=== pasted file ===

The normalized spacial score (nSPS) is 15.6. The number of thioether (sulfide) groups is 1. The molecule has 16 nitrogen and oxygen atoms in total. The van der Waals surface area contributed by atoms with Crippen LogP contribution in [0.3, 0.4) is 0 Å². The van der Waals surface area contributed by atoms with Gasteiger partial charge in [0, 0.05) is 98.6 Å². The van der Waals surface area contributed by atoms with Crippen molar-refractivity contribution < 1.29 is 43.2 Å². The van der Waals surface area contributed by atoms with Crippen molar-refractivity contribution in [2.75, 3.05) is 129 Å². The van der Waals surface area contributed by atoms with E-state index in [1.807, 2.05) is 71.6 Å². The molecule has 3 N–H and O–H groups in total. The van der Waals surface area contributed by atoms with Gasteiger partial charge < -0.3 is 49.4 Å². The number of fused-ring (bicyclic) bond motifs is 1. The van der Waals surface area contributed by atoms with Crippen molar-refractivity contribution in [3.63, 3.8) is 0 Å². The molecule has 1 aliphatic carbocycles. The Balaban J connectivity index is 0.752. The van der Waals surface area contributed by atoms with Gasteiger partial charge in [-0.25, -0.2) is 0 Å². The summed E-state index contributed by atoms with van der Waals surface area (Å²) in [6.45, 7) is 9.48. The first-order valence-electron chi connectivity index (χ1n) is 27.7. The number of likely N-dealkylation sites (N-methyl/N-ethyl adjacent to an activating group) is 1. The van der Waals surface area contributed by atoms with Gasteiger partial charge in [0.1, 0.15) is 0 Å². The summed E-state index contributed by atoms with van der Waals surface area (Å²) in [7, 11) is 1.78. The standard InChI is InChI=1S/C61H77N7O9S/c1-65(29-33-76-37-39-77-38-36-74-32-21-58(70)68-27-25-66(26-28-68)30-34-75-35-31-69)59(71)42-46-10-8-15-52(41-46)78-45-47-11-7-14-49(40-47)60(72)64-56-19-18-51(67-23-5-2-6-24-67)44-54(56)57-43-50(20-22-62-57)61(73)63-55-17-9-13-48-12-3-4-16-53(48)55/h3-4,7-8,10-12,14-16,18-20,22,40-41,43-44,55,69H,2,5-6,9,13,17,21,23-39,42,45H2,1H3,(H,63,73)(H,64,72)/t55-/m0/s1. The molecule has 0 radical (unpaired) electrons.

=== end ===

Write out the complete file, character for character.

The normalized spacial score (nSPS) is 15.6. The number of thioether (sulfide) groups is 1. The molecule has 16 nitrogen and oxygen atoms in total. The van der Waals surface area contributed by atoms with Crippen LogP contribution in [0.3, 0.4) is 0 Å². The van der Waals surface area contributed by atoms with Gasteiger partial charge in [0, 0.05) is 98.6 Å². The van der Waals surface area contributed by atoms with Crippen molar-refractivity contribution < 1.29 is 43.2 Å². The van der Waals surface area contributed by atoms with Crippen molar-refractivity contribution in [2.75, 3.05) is 129 Å². The van der Waals surface area contributed by atoms with E-state index in [1.807, 2.05) is 71.6 Å². The molecule has 3 N–H and O–H groups in total. The van der Waals surface area contributed by atoms with Gasteiger partial charge < -0.3 is 49.4 Å². The number of fused-ring (bicyclic) bond motifs is 1. The van der Waals surface area contributed by atoms with Crippen molar-refractivity contribution in [3.63, 3.8) is 0 Å². The molecule has 1 aliphatic carbocycles. The Balaban J connectivity index is 0.752. The van der Waals surface area contributed by atoms with Gasteiger partial charge in [-0.25, -0.2) is 0 Å². The summed E-state index contributed by atoms with van der Waals surface area (Å²) in [6.45, 7) is 9.48. The first-order valence-electron chi connectivity index (χ1n) is 27.7. The number of likely N-dealkylation sites (N-methyl/N-ethyl adjacent to an activating group) is 1. The van der Waals surface area contributed by atoms with Gasteiger partial charge in [0.1, 0.15) is 0 Å². The summed E-state index contributed by atoms with van der Waals surface area (Å²) in [7, 11) is 1.78. The standard InChI is InChI=1S/C61H77N7O9S/c1-65(29-33-76-37-39-77-38-36-74-32-21-58(70)68-27-25-66(26-28-68)30-34-75-35-31-69)59(71)42-46-10-8-15-52(41-46)78-45-47-11-7-14-49(40-47)60(72)64-56-19-18-51(67-23-5-2-6-24-67)44-54(56)57-43-50(20-22-62-57)61(73)63-55-17-9-13-48-12-3-4-16-53(48)55/h3-4,7-8,10-12,14-16,18-20,22,40-41,43-44,55,69H,2,5-6,9,13,17,21,23-39,42,45H2,1H3,(H,63,73)(H,64,72)/t55-/m0/s1. The molecule has 0 radical (unpaired) electrons.